Jade Leung is Inspector Cheng Hsuen; and one morning during a car escort of a criminal turned state witness, she and her colleagues are attacked by the criminal's former colleagues. Well-armed and armored, the criminal crew with a fury of bullets attempt to kill their former member. They succeed in killing many of the officers in the escort, while Leung's Hsuen keeps many of her assailants at bay, using her vehicle as a shield. While the sound of automatic gunfire keeps most passersby away, one gentleman (Mark Cheng), armed with a video recorder, creeps closer to the action. He moves dangerously close to Hsuen and the action and has become fixated with a sole attraction: Inspector Hsuen's legs stemming from her short skirt. Hsuen survives the shootout with a bruised wrist while many of her colleagues were slain. The curious gentleman with the video camera has ignited his psychotic obsession and now has targeted Hsuen in Chik juk ging wan (The Peeping Tom) (1997). Chik juk ging wan is a Category III film from Hong Kong, directed by Ivan Lai Gai Ming. For those unfamiliar with Hong Kong's rating system, here is a wonderful description:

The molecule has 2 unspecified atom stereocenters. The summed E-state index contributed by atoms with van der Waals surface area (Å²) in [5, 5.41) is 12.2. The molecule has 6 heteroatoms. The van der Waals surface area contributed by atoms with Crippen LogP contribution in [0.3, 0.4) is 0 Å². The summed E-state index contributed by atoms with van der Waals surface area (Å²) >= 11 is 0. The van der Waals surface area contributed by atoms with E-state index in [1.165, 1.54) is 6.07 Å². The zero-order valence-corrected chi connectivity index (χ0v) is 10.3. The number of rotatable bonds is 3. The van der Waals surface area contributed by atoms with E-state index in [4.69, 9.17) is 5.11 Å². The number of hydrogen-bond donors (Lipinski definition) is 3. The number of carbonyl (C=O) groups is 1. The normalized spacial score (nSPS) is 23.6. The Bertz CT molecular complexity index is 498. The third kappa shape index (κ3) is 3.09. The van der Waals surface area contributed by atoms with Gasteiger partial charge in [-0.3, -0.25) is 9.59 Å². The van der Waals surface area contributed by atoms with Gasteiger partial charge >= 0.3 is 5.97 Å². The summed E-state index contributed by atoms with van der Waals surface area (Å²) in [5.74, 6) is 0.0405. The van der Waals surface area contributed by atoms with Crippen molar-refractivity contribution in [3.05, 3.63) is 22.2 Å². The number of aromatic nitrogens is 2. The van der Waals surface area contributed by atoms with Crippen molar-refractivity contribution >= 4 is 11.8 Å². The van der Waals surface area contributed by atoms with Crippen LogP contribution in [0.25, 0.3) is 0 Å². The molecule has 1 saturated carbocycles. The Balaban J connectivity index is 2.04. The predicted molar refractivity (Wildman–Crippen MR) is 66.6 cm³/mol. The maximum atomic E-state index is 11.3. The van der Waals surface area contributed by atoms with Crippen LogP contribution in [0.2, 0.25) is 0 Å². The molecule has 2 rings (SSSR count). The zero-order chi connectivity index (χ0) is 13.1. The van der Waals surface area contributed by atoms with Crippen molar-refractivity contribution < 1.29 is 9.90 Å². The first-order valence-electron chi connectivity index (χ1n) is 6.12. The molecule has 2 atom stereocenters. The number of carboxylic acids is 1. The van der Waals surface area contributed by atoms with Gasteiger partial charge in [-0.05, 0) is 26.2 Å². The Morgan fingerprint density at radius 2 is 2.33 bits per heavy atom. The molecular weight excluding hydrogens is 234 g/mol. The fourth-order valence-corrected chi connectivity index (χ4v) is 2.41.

Hong Kong films are divided into three rating categories. Each category is denoted by a roman numeral set in a simple geometric symbol, which grows increasingly angular as it becomes more restrictive. Nobody much cares about the difference between Category I (a single stick in a cute round circle) or Category II (two sticks in a less-friendly square). But the Category III rating (three sticks in a sharp-edged triangle) means under eighteen types are verboten. Public service announcements in HK depict teenagers unceremoniously ejected from theaters showing such fare, not to mention the life-sized cardboard cutout of a stern-faced police constable often present in the lobby. Most Category III films are cheap, rapidly made, soft-core ninety-minute wonders, usually featuring instantly forgettable starlets. These are manufactured and consumed with the fanfare of a bowl of instant noodles: boil water and scarf'em down. Sometimes gore is added to the mix to spice things up. Much as we salute the exploitative spirit--the "ghoulie, roughie, kinkie" mantra--most of these films are a waste of time. The catchall category also serves as an "NC-17" category, and some worthwhile films do end up with the stigma of the Triangular Triple-I, like Jacob Cheung's award-winning Cageman, a sensitive look at life in Kowloon's infamous Walled City. The film features no sex, violence, or nudity, but was rated Category III solely because of its inventive use of Cantonese slang! (from Sex and Zen & A Bullet in the Head: The Essential Guide to Hong Kong's Mind-Bending Cinema by Stefan Hammond & Mike Wilkins, Simon & Schuster, New York, 1996, pp.238-39.)While it does at times seem an arbitrary rating (Wong Kar-wai's Chun gwong cha sit (Happy Together) (1997) is Category III while John Woo's extremely violent Dip huet seung hung (The Killer) (1989) is Category IIB), most of the films that I've seen with the rating exploit the content restrictions (excessively sexual and/or violent) and go over the top. Within the category, however, there are some filmmakers like Herman Yau who push the limits of the film's content but also take advantage of creating more provocative and daring stories to match the action (his Bat sin fan dim ji yan yuk cha siu bau (The Untold Story) (1993); Gong Tau (2007); Tau chut (The First Seventh Night) (2009); and Tung moon (Rebellion) (2009) are stellar examples). From its first act, it appears that Chik juk ging wan has a daring and provocative story to match its content. The casting of Jade Leung in the lead role is essential: not only is Leung dead sexy but also capable of generating an amazing intensity with accompanying emotional performance (her riff on La Femme Nikita, Hei mao (Black Cat) (1991), opposite Simon Yam, is less conflicted and more focused: she appears a born assassin with a singular, violent intensity.). What the gentleman with the video camera fails to recognize as he obsesses over Leung's legs at the shootout (as does the viewer) is that there is a specific reason why Leung's Hsuen survives the incident: she's a stellar cop. It's a clever ruse on the part of director Lai: he masks Hsuen's capabilities by shaping her image through the eyes of both his killer and his viewer. The gentleman with the video camera is the "peeping tom," of the English-language title; and he is a nasty one: a serial killer/rapist with a leg fetish. Cheng's killer is off-kilter, methodical, and obsessive as he is able to subdue his victims quite easily with his tricks and brutality. However, his obsession causes him to appear to lose focus in his method: he actually shows at the crowded police station to confront Leung and play some mind games, but she immediately picks up his weird vibe and comes close to catching him right then and there. Cheng's killer sees Leung's character as nothing more than a beautiful woman, and when the two have a confrontation, she is far from a helpless victim. Chik juk ging wan, up until its first half, appears as if it is close to becoming a fascinating exploitation film that belongs to that rare class of its type: a film which engages openly in exploitation while also simultaneously commenting upon the nature of its exploitation: it creates a very hypocritical dichotomy yet can be fascinating and disorienting viewing.During its second half, however, the film falters and ups the ante on its exploitative content and loses focus of its main conflict between Leung and Cheng. Leung disappears for most of the second half while Cheng's character goes on the tear and performs some truly repellent acts against woman victims. It appears that those behind the camera of Chik juk ging wan just gave up: they chose to become conservative by focusing on depicting extreme behavior almost exclusively. This fails ultimately to be provocative or interesting. It should be noted that Chik juk ging wan is extremely well-shot and composed, and this makes the film all the more disturbing. It's obvious that it was made by creative people and it could have been more daring in its execution. Jade Leung is amazingly charismatic and is the attraction here, but she fails to save this one; and Chik juk ging wan would have faded further into obscurity without her presence.